Supreme Court to Consider Three Cases at Off-Site Session
The Ohio Supreme Court will convene next week in Mansfield. Students from 11 high schools will attend the court’s session – part of an educational program about the judicial branch.(by User:OHWiki/CC BY-SA 2.5)
The Ohio Supreme Court will convene next week in Mansfield. Students from 11 high schools will attend the court’s session – part of an educational program about the judicial branch. (by User:OHWiki/CC BY-SA 2.5)
The cases before the Ohio Supreme Court during the March 25 oral arguments in Mansfield may resonate with the more than 500 high-school students expected to attend.
While the nuances and legal issues vary, the facts of each appeal center on a juvenile – teens in an auto accident, a school bus driver’s obligations when dropping off children, and a youth’s sentencing in court.
In re D.S. challenges the constitutionality of notification requirements imposed on a teenager found guilty of a sexual offense and labeled as a juvenile sex-offender. The youth admitted to two counts of gross sexual imposition, and the Licking County court committed him to a juvenile correctional facility for two consecutive six-month terms. He objects to the timing of his sex-offender classification hearing, and he contends that registering his address with law enforcement every six months for two decades violates his constitutional rights.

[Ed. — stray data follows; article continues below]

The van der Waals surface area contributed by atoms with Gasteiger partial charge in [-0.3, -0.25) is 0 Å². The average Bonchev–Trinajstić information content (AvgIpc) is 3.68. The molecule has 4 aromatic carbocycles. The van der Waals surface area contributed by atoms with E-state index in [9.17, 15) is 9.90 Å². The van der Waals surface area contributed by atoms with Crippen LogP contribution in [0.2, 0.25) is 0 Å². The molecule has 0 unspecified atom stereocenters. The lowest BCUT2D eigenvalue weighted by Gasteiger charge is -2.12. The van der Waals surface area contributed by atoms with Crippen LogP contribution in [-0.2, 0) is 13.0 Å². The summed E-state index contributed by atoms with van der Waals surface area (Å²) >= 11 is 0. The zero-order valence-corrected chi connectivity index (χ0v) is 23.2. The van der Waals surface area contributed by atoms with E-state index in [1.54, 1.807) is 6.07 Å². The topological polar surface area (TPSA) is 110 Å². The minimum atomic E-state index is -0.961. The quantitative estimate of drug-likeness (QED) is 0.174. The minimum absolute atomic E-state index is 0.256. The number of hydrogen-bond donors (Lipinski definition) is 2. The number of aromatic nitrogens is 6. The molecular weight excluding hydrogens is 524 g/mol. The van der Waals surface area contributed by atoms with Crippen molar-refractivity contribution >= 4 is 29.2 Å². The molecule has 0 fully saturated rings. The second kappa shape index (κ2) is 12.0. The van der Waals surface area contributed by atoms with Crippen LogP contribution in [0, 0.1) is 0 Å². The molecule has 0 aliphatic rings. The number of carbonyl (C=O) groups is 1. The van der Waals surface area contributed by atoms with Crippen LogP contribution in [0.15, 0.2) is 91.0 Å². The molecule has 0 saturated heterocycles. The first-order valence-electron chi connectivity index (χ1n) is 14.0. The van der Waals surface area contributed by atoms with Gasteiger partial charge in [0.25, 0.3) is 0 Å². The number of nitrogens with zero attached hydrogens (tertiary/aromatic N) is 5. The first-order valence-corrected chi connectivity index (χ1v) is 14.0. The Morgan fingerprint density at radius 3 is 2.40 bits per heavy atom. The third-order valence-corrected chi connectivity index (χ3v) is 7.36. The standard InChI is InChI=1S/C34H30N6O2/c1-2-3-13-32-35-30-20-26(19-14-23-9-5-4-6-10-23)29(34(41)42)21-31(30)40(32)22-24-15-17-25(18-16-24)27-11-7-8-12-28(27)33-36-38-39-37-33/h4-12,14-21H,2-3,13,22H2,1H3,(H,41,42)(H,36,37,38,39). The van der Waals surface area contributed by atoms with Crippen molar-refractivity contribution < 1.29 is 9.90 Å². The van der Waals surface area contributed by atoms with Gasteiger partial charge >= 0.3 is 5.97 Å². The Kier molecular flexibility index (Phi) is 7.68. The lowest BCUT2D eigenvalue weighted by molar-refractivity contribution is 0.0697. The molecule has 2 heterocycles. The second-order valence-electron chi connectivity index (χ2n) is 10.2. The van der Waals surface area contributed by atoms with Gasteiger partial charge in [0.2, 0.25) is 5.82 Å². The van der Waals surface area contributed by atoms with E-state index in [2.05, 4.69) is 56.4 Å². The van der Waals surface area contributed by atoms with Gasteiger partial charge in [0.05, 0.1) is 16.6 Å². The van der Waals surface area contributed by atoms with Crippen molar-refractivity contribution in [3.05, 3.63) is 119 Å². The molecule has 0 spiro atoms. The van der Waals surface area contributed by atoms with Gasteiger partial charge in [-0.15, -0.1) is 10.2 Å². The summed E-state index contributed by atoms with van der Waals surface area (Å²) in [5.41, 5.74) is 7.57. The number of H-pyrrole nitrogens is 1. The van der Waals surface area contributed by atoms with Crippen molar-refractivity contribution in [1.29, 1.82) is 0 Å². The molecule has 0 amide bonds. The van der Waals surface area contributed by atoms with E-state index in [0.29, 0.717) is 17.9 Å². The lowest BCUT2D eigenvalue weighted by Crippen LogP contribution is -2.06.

In Watts v. Sallee, a first-grade student got off her school bus and ran down the street with a friend instead of walking across the road to go home. She crossed the street later and was injured when a car hit her. State law prohibits bus drivers from moving until children are safely on the side of the street where they live. As a government body, the school district maintains it is immune from financial responsibility for the girl’s injuries, and it argues the statute can’t be applied logically to the facts in this case because the bus driver had to continue with her route after the child ran off.
A teenager was killed in an auto accident after her friend attempted to drive across a four-lane divided highway in Pike County and was hit by a truck. The state’s transportation department had installed yellow flashing lights and advance warning signs on the highway before the accident. The state agency in ODOT v. Risner asserts that it can’t be sued for the policy choices it makes about roads and traffic. The agency also contends that it had no duty to upgrade the intersection to standards put in place after the intersection was built.
In-depth summaries of the appeals were released today. Court News Ohio published an article a few weeks ago explaining more details about March’s off-site court session in Richland County. Oral arguments that day will begin at 9 a.m. The arguments will be carried live online at sc.ohio.gov and broadcast live on The Ohio Channel.